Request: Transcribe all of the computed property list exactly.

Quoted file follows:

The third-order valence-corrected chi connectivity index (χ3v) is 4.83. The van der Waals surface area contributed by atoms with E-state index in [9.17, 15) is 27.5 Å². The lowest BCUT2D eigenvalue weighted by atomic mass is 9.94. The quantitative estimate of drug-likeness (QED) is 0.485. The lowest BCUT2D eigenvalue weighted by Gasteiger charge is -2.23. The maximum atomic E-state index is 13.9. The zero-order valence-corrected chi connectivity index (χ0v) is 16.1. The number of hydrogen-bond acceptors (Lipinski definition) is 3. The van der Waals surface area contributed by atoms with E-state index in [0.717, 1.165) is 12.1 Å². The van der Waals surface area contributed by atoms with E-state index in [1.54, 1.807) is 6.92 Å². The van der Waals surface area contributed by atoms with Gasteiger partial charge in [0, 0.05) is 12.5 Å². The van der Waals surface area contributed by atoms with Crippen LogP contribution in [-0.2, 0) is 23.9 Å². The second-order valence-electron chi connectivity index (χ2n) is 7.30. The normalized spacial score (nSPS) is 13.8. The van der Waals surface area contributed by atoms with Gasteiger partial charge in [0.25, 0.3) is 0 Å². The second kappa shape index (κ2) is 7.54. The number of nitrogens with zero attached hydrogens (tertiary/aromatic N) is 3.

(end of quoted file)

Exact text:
The third-order valence-corrected chi connectivity index (χ3v) is 4.83. The van der Waals surface area contributed by atoms with E-state index in [9.17, 15) is 27.5 Å². The lowest BCUT2D eigenvalue weighted by atomic mass is 9.94. The quantitative estimate of drug-likeness (QED) is 0.485. The lowest BCUT2D eigenvalue weighted by Gasteiger charge is -2.23. The maximum atomic E-state index is 13.9. The zero-order valence-corrected chi connectivity index (χ0v) is 16.1. The number of hydrogen-bond acceptors (Lipinski definition) is 3. The van der Waals surface area contributed by atoms with E-state index in [0.717, 1.165) is 12.1 Å². The van der Waals surface area contributed by atoms with E-state index in [1.54, 1.807) is 6.92 Å². The van der Waals surface area contributed by atoms with Gasteiger partial charge in [0, 0.05) is 12.5 Å². The van der Waals surface area contributed by atoms with Crippen LogP contribution in [-0.2, 0) is 23.9 Å². The second-order valence-electron chi connectivity index (χ2n) is 7.30. The normalized spacial score (nSPS) is 13.8. The van der Waals surface area contributed by atoms with Gasteiger partial charge in [0.25, 0.3) is 0 Å². The second kappa shape index (κ2) is 7.54. The number of nitrogens with zero attached hydrogens (tertiary/aromatic N) is 3.